Dechinta Bush University launches program to train future Indigenous Guardian Leaders

Dechinta Bush University launches program to train future Indigenous Guardian Leaders

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Dechenla Lodge, Kaska/Sahtu Dene Territory; Yukon: Mon. Aug. 3, 2015: A new university-backed pilot project begins this week to produce young First Nations leaders to develop guardian programs across Canada to ensure the cultural integrity of boreal Indigenous peoples and the ecologies of their lands and waters forever.

One of the outcomes of this project will be the enhancing of capacity for communities to work as equal partners with governments and industry on land use planning and protection, and the assessment, development, management and monitoring of appropriate resource projects.

The Indigenous Boreal Guardian Program is a new program at the Dechinta Bush University (NWT) known for its on-the-land university programs on critical northern and Indigenous issues. All of Dechinta’s original programming is accredited by the University of Alberta.

“The program is designed to identify and develop new leaders who understand the complex challenges facing the future of the land – leaders who can advocate for management practices based on Indigenous knowledge, community values and scientific methods, and lead their communities in developing Guardian programs,” says Dechinta’s Dean Erin Freeland-Ballantyne.

The first of two semesters begins tomorrow, August 4, at the Dechenla Lodge in Kaska territory near the Yukon –NWT border, with a second semester next March at Dechinta’s home campus at Blachford Lake Lodge on Akaitcho Treaty 8 Territory in the NWT. The pilot project will train 8 students in core skills using an interdisciplinary curriculum designed by leading experts, elders and university professors.

Between semesters and after the course, the students will work back in their communities, sharing their newfound leadership skills and knowledge to help create Guardian programs.

“With increasing pressure from government and industry to develop resources, it is essential we support the training of community members who are effective boots on the land and in the boardroom- negotiating, monitoring, protecting and designing partnerships that result in healthy and sustainable communities,” says Freeland-Ballantyne.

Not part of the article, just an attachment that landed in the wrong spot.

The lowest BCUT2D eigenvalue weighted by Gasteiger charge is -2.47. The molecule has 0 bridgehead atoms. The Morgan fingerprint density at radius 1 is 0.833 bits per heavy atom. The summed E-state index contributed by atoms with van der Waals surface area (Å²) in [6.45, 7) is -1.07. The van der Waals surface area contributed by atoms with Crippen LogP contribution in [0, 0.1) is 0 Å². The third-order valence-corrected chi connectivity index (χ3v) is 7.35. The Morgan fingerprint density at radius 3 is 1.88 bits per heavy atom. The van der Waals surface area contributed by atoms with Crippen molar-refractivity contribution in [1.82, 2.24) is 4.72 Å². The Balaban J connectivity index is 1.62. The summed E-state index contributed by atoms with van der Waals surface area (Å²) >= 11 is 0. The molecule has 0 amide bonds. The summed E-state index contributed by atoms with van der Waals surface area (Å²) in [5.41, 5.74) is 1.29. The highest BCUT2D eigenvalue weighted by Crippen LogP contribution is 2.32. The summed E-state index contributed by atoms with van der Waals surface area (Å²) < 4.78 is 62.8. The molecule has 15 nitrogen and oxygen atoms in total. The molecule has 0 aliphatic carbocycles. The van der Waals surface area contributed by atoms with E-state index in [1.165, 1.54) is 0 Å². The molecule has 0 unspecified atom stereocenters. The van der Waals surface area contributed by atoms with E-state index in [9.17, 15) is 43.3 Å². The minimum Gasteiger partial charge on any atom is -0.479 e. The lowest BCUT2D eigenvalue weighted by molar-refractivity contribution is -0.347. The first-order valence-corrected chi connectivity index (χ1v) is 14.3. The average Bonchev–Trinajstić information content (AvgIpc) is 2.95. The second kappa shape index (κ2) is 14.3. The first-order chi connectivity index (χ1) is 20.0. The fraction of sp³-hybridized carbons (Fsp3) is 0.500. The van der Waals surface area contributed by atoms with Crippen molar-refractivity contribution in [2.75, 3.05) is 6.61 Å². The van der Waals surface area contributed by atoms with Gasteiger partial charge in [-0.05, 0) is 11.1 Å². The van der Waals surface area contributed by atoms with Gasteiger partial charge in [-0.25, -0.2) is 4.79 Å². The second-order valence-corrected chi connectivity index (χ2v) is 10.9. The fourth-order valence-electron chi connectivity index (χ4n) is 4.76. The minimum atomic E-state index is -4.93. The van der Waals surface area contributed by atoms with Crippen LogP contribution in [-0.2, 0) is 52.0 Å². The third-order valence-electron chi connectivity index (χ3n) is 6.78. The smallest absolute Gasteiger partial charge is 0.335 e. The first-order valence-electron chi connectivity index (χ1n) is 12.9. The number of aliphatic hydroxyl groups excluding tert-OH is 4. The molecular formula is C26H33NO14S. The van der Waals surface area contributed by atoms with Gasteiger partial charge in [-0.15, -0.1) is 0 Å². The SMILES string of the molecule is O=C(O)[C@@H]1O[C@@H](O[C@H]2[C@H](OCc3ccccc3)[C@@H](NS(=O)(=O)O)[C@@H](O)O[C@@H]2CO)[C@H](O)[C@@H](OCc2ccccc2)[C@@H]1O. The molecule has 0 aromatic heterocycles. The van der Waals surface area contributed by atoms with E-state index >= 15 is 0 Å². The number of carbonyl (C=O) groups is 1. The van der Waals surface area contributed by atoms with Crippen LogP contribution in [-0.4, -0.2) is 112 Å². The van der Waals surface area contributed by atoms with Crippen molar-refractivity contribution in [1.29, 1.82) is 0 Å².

“The program will teach students what they need to know to work with outside governments and industry on equal terms, but they will learn how to do this in a way that allows their communities to reconnect new generations with the land and inspire them to assert themselves the rightful keepers of ancestral lands,” says Freeland-Ballantyne.

Val Courtois of the Indigenous Leadership Initiative, who is a leading supporter of the Dechinta project, predicts Guardian program will not only lead to better partnerships and relationships with government and industry, but also will generate major social and economic gains for indigenous communities.

“Studies in Australia, which has advanced aboriginal Ranger programs, show that they have enormous positive impacts on community job creation and retention, education and reduction in offences of violence,” said Courtois, who previously managed a highly successful program launch by the Innu Nation in Labrador in 1992.

Freeland-Ballantyne says the Innu program and the 15-year-old Coast Guardians Watchmen program in BC are both examples of what can be achieved in Canada as more and more Indigenous communities build such “hands-on” or “boots-on-the-ground” programs across the country.

“The demand for these programs is intensifying in the wake of the Tsilhqot’in Supreme Court ruling, and there is a great need for a program that can train and accredit young leaders to help their communities develop the skills and capacity to manage and protect their own lands and resources. We believe the Indigenous Boreal Guardian Program can be the means of meeting that need,” says Freeland-Ballantyne.

“Where better for students to take critical university training about to how to apply modern laws, regulations within the context of their own cultures, traditional and community values, than in a classroom setting surrounded by the precious lands and waters they will often be tasked with protecting.”

The Indigenous Boreal Guardians program is nested within Dechinta’s expanding land-based degree programs, supporting the goal of closing the Aboriginal-Non Aboriginal Achievement gap in post-secondary achievement in the north by 2025.

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Media contacts:

Dechinta: Dr. Erin Freeland Ballantyne. Email:
Valérie Courtois: Indigenous Leadership Initiative: Email:

For interview on site by phone please book ahead via email to book a time for connection by SAT 1778-3587574

More information on:

The Dechinta Centre for Research and Leaning:

Assessment of impacts and benefits of Australian program:

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